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That’s What You Come To South Texas For

by Wes Mundy | Oct 07, 2011

 

 Like most hunters across South Texas, I anxiously awaited the start of the 2010-’11 whitetail season. With record rainfall at the end of 2009 and continuing into the summer 2010, range conditions couldn’t have been better for antler growth. It would be an awesome season, and being the owner/operator of Double Diamond Outfitters, I would be fortunate to spend almost every day of the season chasing whitetails.

After a two-day break for Christmas, I headed back to the Pearl Ranch, 5,500 low-fenced acres between George West and Freer, to meet Roger Baber and his 14-year -old son Trip and guide their hunt for the next few days. I was really excited to be hunting between Christmas and New Year’s because you just never know what you’ll see when you’re hunting during the rut in South Texas, especially on a low-fence ranch.
The afternoon of Dec. 26 had cool and overcast weather with a light north wind—perfect hunting conditions for South Texas. We were hunting a big nine-point that we had seen several times. We estimated it would score in the 160s, but he never showed. Trip was able to take a great management buck and get the hunt off to a good start. Over the next couple days, we kept hunting the big nine-point, but he never showed himself. So we decided to move to a different part of the ranch to locate some of the other big bucks on the ranch.
With good weather conditions and the rut, we decided to go to the blind early Tuesday afternoon. We loaded my Jeep and started the 15-minute drive. Everything was perfect until I realized I forgot my binocular. I didn’t have time to drive back and get it, and wasn’t much of a guide without them. Luckily I remembered we had an extra pair at the other house, which was much closer to the blind. While dropping Roger and Trip off at the blind, I noticed a couple does down one of the senderos, but didn’t think much of it since we see resident does fairly often there.
After getting the binocular, I raced back to the blind and noticed Roger waving out one of the windows. I thought he was just looking at the does and wasn’t very concerned, but then I noticed the closer I got to the blind the more frantic the waving became. There had to be something in the sendero, so I got out of my Jeep, told “Brutus” (my lacy pup) to stay put and eased up to the edge of the sendero. I saw one of the biggest native Texas bucks I’ve ever seen. He was following a couple yearling does. He was an absolute monster!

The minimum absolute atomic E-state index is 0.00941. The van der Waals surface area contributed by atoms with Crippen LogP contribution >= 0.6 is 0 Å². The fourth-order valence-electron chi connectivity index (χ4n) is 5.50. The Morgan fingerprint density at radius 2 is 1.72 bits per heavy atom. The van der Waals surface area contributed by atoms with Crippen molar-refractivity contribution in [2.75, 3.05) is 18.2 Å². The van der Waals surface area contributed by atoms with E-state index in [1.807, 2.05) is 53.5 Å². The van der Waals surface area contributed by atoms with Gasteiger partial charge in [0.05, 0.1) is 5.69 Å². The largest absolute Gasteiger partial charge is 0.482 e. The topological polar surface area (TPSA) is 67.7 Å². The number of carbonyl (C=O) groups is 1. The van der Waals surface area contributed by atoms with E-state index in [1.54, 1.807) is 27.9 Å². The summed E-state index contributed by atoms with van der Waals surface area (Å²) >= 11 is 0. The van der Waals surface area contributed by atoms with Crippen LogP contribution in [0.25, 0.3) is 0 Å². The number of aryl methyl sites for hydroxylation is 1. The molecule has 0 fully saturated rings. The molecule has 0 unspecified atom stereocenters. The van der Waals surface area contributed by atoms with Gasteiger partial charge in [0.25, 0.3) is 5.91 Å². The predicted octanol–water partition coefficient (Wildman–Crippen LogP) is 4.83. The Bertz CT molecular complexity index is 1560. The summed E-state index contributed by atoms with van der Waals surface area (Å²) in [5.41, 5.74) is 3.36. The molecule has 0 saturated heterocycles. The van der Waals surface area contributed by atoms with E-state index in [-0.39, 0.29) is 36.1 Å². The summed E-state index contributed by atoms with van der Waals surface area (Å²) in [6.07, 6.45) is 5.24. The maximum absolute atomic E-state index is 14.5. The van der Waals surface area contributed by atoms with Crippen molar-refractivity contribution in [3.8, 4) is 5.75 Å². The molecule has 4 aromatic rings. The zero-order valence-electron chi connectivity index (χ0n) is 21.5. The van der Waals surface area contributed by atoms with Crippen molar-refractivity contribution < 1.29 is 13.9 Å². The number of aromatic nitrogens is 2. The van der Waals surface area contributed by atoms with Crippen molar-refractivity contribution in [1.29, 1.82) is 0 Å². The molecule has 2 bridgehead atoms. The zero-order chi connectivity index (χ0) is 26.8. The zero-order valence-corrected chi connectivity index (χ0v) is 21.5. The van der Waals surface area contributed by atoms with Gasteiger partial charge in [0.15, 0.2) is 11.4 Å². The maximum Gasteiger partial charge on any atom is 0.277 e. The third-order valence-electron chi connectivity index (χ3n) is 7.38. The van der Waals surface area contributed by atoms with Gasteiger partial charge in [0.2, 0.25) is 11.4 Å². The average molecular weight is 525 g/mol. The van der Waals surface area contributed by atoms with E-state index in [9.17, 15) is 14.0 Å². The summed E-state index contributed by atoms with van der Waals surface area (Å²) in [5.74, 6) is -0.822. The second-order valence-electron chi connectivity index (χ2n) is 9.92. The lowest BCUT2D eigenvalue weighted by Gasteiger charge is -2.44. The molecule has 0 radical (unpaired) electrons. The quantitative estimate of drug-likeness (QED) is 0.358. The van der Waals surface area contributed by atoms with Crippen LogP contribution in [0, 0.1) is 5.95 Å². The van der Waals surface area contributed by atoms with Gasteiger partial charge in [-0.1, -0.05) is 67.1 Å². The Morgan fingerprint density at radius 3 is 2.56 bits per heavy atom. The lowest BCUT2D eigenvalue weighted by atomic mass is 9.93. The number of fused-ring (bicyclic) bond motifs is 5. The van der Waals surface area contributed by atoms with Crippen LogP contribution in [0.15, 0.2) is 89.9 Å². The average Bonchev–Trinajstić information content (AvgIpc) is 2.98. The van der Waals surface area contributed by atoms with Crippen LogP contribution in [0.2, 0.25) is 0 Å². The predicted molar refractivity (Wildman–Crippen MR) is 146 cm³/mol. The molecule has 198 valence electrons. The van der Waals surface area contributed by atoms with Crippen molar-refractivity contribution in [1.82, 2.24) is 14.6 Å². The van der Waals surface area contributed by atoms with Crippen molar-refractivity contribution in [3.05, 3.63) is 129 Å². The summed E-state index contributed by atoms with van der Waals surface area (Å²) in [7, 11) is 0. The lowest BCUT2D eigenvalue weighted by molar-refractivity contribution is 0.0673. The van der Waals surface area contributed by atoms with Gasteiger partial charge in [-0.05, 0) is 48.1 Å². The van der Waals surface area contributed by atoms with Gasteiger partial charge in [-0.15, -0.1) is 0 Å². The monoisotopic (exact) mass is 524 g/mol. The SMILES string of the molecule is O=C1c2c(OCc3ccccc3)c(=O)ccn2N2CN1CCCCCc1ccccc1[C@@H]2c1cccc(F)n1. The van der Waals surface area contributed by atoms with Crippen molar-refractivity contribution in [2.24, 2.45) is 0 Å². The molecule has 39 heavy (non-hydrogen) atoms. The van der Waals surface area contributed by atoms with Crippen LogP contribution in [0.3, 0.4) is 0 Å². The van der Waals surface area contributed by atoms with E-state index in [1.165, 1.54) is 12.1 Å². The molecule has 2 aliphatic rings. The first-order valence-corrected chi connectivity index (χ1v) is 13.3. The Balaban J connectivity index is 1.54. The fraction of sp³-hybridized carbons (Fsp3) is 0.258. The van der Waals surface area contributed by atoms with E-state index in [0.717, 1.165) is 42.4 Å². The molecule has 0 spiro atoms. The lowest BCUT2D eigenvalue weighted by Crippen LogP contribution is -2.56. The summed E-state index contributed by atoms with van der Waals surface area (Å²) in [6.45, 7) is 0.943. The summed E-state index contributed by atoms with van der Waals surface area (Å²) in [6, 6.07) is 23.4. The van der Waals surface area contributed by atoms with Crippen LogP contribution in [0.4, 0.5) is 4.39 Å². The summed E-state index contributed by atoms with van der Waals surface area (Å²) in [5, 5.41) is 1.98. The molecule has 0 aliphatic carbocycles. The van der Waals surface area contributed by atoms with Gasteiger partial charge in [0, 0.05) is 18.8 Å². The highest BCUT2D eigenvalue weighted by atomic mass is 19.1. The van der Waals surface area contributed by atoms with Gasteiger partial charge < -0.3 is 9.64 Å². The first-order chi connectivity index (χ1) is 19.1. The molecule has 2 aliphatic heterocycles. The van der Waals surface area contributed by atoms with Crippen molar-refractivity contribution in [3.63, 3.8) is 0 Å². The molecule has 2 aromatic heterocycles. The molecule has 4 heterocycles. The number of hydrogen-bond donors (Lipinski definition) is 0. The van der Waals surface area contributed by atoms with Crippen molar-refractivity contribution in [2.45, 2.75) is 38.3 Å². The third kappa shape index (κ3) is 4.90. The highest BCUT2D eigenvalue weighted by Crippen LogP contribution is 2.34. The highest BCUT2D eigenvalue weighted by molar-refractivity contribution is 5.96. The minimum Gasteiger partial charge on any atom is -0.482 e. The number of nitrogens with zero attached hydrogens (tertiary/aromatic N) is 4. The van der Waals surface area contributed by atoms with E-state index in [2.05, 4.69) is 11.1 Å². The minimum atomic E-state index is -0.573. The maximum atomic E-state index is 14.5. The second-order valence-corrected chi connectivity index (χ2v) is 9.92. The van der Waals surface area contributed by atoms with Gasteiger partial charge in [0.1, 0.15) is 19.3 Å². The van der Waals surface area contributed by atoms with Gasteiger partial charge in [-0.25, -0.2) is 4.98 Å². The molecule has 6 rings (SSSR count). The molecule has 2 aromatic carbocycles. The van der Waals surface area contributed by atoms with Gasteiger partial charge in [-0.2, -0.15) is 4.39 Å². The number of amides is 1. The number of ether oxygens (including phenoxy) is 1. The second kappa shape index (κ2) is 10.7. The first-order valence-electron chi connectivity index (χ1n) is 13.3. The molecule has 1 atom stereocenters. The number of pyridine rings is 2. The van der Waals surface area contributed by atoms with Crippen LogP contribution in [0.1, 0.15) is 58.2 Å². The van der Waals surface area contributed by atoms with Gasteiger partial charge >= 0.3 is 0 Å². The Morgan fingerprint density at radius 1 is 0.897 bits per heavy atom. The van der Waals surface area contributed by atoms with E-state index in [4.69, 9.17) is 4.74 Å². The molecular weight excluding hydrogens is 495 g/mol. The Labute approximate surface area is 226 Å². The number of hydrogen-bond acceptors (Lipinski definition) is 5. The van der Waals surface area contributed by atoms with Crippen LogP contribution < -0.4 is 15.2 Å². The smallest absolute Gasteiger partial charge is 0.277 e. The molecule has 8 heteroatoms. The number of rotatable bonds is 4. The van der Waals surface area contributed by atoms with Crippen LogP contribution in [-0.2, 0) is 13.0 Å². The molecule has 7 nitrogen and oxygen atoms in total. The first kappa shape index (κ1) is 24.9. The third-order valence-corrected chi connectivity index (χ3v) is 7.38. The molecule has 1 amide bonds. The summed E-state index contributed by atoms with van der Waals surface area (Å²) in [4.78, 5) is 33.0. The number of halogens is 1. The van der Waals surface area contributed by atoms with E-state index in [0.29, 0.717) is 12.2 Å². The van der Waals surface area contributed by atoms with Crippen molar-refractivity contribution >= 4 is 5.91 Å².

We had to figure out a plan, and fast. I ran back and turned off my Jeep, told Brutus to stay one more time, and ran back to the sendero. Belly crawling back into the sendero, I had to get far enough into the sendero to get a good look at the buck. I had to age/score him, not get seen by the does or the buck, and hopefully be close enough to communicate with Roger and Trip.
The buck quickly closed the distance to us, as he pushed the yearling does down the sendero. But he wouldn’t turn broadside, so I couldn’t age him. I had him rough-scored at 167 inches and knew a buck that big had to be 6 1/2 years old, or more, before we could shoot him. As he closed to within 100 yards, I finally aged him and knew we had to take this buck and quickly.
I heard Trip flick the safety off his rifle. When the buck turned to step back towards the does, he paused just long enough for Trip to fire. Unfortunately, having quickly acquired a bad case of buck fever, Trip shot over the buck.
Luckily the buck wasn’t sure where the shot came from and ran closer to us, across the other side of the sendero, and stopped to look back to see what happened. That was all the time Trip needed for a second shot. This time, he found his mark.
Roger and Trip came down from the blind as I put the GPS collar on Brutus. We gave the buck a few minutes to expire, and then we were off to recover him. It didn’t take Brutus long to find the buck. Once we caught up to Brutus and got our hands on the buck, we all breathed a sigh of relief.
This buck was a monster 12 point and there was no ground shrinkage. In fact, just the opposite. This buck got bigger the longer we looked at him. I scored him for the Texas Big Game Awards and he gross-scored 171-4/8 and was 7 1/2 years old. Now that’s what you come to South Texas for!

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